Medieval cartographers used to draw dragons and sea monsters into the as-yet unknown regions of their maps. It’s the origin of “here be dragons” (hic sunt dracones). Those are the places where we like to go treasure hunting.
The exploration and discovery hasn’t always been about pieces of music, per se. At times it’s been about discovering and developing a more specific approach to a particular historical or national style. For example, we spent two years as a group refining our approach to French music from the time of Louis XIII to that of Louis XV, immersing ourselves in the heady music of Lambert, Lully, Charpentier, Marais, Rebel, Leclair, and Rameau, and those are just the ones whose music we recorded in 2015 and 2016.
Throughout last season, we took extra rehearsal time as a group to delve into late Renaissance consort style, something most of us don’t learn in music school. Most baroque music is not written in consort style. But it is the style of music that Handel’s and Bach’s teachers grew up playing, for instance, and which became part of the musical DNA that their teachers imparted to them. This in turn played into those later baroque composers’ expectations of delivery, balance, and so on in their music. Having taken this step backwards, we could play baroque music looking forward from the perspective of the preceding style. It changed things for us noticeably.
The other sort of expeditions we’ve taken have been immersions to learn what’s distinctive about one composer’s voice as opposed to that of contemporaries writing in the same style, and to bring that knowledge to our interpretations. We did that with Fasch and Janitsch and are about to do it with Telemann—one of our heroes—next season. Sensitized to what’s special about Fasch, for instance, we can bring a specificity and dimensionality to his music that wouldn’t be there if we played him as though he were Handel, or worse yet, in some abstractly generic “high baroque” style.
This program showcases four pieces that represent discoveries for us—of music, style and voice—alongside one of the most beloved pieces in the world: “Spring” from Vivaldi’s The Four Seasons. And, by the way, happy 15th birthday, Tempesta di Mare!
Johann Gottlieb Janitsch was one of the more distinctive exponents of the late-baroque “Berlin School,” which also included C.P.E. Bach, W.F. Bach and J.J. Quantz. In 2009 we were in Berlin researching chamber music by Janitsch in a recently repatriated collection that the Red Army had taken to the Soviet Union as war treasure and stashed in Kiev. It was then that we stumbled across his Ouverture Grosso in G for Double Orchestra. We transcribed it from manuscript and gave its modern premiere on our Philadelphia series in May 2011. It is one of only a handful of orchestral works by Janitsch to survive.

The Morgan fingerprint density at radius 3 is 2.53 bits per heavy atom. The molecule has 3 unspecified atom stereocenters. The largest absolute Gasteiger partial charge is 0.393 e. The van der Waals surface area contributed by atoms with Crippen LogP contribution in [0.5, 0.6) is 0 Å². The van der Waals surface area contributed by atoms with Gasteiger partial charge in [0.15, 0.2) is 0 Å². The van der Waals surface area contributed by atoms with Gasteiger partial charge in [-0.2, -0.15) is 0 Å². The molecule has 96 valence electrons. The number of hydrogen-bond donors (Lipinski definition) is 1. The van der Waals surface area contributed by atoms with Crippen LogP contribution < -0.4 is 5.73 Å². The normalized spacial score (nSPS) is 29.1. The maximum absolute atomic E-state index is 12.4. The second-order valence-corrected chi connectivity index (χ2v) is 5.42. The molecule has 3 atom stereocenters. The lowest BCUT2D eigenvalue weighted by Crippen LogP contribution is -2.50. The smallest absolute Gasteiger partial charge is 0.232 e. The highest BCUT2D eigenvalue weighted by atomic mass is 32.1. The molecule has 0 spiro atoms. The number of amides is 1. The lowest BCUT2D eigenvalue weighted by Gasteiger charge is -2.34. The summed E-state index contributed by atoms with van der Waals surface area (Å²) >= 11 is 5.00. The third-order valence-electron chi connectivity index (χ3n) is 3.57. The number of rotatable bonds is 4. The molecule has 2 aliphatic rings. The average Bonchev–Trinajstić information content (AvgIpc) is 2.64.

The manuscript from which we copied this piece belonged to Daniel Itzig, finance minister to Janitsch’s employer Frederick the Great and father of the Itzig sisters who are the subject of our January production, Sara and Her Sisters. Formally, the work has the high-baroque trappings of an earlier generation. The bipartite ouverture movement with its old-fashioned, churchy fugue, the closing bourée, and the dense counterpoint throughout all smack of old-school. Yet Janitsch treats the intermingling melodies and resultant harmonies of the two ensembles in the most current style, resulting in a buoyant, chatty work with an Enlightenment sensibility.
We first performed music by Johann Sigismund Kusser in March 2012, on a program introducing a whole raft of new-to-us composers. The suite that we premiered in that concert became an instant favorite, leading us to play another in March 2014.
Kusser’s family fled their native Hungary as religious refugees when he was a teenager, settling in Germany. His musical inspiration was the legendary French composer, music director and taste-maker Jean-Baptiste Lully, with whom he may or may not have studied in Paris, depending on whether you believe one contemporary account, which says that he did, or Kusser’s preface to one of his publications, which says that he taught himself Lully’s style.
Regardless of how he came by the knowledge, he spread it far and wide in Germany, England and Ireland. His volatile temper made it impossible for him to keep a job for very long, but his skill as a violinist, opera director, orchestra leader and composer would inspire each new employer until a quarrel led to his departure for another post.
Tonight’s offering, the Ouverture 2 in F, features more of the playfulness and rustic touches that make his work so attractive. Apollon Enjoué (Apollo at Play) was one of three collections Kusser published in 1700 under a gallicized version of his name, Jean-Sigismond Cousser. In the collection’s subtitle, he refers to these as “Theater Overtures with Several Airs,” making the opera inspiration behind this music clear to his public.
The music of Johann Friedrich Fasch has been one of Tempesta’s largest, deepest and most favorite projects. Since our Philadelphia Series began in 2002, we have performed 21 of his orchestral and chamber works, including 6 on tour in Germany at the International Fasch Festival, and recorded 14 of them for release on our 3 Fasch CDs, including 11 modern premieres. And that’s just scratching the surface: Richard Stone, Tempesta’s resident music software whiz, has more than 40 of Fasch’s compositions transcribed and ready to go, including many that haven’t been heard since they were new.